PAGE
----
Shantaram’s portrait of Amina, a Nigerian who is studying journalism in Greater NoidaShantaram’s portrait of Amina, a Nigerian who is studying journalism in Greater Noida
By Mahesh Shantaram

On the night of January 31, 2016, a mob attack on a Tanzanian student in Bengaluru sent shockwaves across India‘s consciousness. As a curious individual who doesn’t readily trust what is printed in the media, I went to the far-flung neighbourhoods of the city to meet the African students who live there and understand their points of view. What started as a simple inquiry went on to become a year-long, nationwide study of the everyday racism faced by the African diaspora.

I met African students and expats, had extended conversations, and collected never-heard-before anecdotes that illustrate what it feels like to live life as third-class citizens in a country that claims to be welcoming of them. As I made friends, I also made photographic portraits to put a human face to the incredible stories I’d heard. It was in this context that Al-Jazeera Stream invited me to their studios in Washington to join their discussion on racism in India.

During the discussion, India’s compromised morality on the matter of racism – to deny that it exists – was up for full public display. Tarun Vijay, a former Rajya Sabha MP, was there to represent the problematic positions that arise from ideology steeped in patriarchy and nationalism – or perhaps plain ignorance of ground realities. He came on the show to protect the image of the country, and went on to unwittingly achieve the exact opposite.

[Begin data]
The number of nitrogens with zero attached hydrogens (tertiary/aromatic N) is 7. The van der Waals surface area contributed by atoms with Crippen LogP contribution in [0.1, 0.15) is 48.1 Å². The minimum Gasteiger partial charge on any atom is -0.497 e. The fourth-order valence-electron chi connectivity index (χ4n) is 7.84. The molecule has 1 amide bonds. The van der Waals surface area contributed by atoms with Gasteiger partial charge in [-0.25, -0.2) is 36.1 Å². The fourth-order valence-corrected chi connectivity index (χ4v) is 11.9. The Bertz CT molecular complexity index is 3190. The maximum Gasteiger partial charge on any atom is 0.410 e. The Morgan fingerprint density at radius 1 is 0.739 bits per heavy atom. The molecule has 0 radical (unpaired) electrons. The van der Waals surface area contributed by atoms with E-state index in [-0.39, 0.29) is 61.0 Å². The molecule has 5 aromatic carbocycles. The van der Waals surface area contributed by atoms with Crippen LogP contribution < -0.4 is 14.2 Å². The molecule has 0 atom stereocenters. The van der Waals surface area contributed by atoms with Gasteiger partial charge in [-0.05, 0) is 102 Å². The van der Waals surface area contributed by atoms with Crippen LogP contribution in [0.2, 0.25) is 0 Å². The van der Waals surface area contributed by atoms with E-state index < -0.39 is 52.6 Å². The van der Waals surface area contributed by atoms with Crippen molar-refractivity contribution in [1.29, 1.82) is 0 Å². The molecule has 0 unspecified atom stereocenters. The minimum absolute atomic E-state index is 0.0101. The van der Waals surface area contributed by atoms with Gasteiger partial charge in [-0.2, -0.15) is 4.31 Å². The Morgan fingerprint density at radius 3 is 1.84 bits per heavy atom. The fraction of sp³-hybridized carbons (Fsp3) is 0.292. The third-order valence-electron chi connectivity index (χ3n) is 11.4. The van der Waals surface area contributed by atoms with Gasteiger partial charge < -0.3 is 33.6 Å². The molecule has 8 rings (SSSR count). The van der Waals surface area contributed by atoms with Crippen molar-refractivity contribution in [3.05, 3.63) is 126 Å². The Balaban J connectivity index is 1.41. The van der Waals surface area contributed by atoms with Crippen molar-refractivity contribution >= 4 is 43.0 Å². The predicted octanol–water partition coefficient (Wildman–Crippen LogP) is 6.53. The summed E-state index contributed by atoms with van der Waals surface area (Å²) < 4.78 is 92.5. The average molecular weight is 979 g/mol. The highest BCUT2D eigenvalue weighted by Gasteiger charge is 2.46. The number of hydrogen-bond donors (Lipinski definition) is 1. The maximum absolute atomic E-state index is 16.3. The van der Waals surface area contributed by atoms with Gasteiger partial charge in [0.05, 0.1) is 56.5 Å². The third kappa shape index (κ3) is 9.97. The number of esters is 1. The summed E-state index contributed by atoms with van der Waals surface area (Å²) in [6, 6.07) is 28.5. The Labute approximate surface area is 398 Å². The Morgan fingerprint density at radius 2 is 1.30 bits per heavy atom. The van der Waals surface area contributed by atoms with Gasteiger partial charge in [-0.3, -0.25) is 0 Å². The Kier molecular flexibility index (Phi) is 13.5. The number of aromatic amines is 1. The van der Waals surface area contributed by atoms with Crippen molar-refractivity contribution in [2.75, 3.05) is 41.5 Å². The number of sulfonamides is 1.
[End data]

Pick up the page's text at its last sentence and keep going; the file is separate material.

He chided everyone on the panel, as a father would his errant children, and gave us a crash course on Indian culture in the form of specious arguments: How can there be racism in India when we worship a ‘black god’? How can there be racism in India when we ourselves have been victims of racism? And the one that got propagated by the media the next day: his infamous Freudian slip about the magnanimity of fair-skinned north Indians that allows for peaceful coexistence with ‘black’ south Indians.

There is a feeling among many who subscribe to a particular strain of nationalism that India can do no wrong but for some inexplicable reason, the rest of the world is ganged up against us. Vijay represents this mindset. How could we ever have a productive discussion on racism in India when its denial is so entrenched? The answer to the question about racism in India has always been – “How can there be racism in India? Indians can never be racist. Because.”

What do we tell the Nigerian brothers, Endurance and Precious, the most recent victims in the news? A crowd of candlelight ‘vigilantes’ came down on them swiftly to dispense mob justice meant for the whole black community of Greater Noida. The attackers weren’t merely criminalised individuals, to quote the government’s line. They were agents of India’s great middle class: the typical apartment dweller and mall-goer. For merely pointing out the well documented propensity of Africans to find themselves in such precarious situations (resulting in loss of life on a bad day or loss of dignity on a good day), Vijay called me ‘vicious’ and asked that I stop spreading ‘poison’.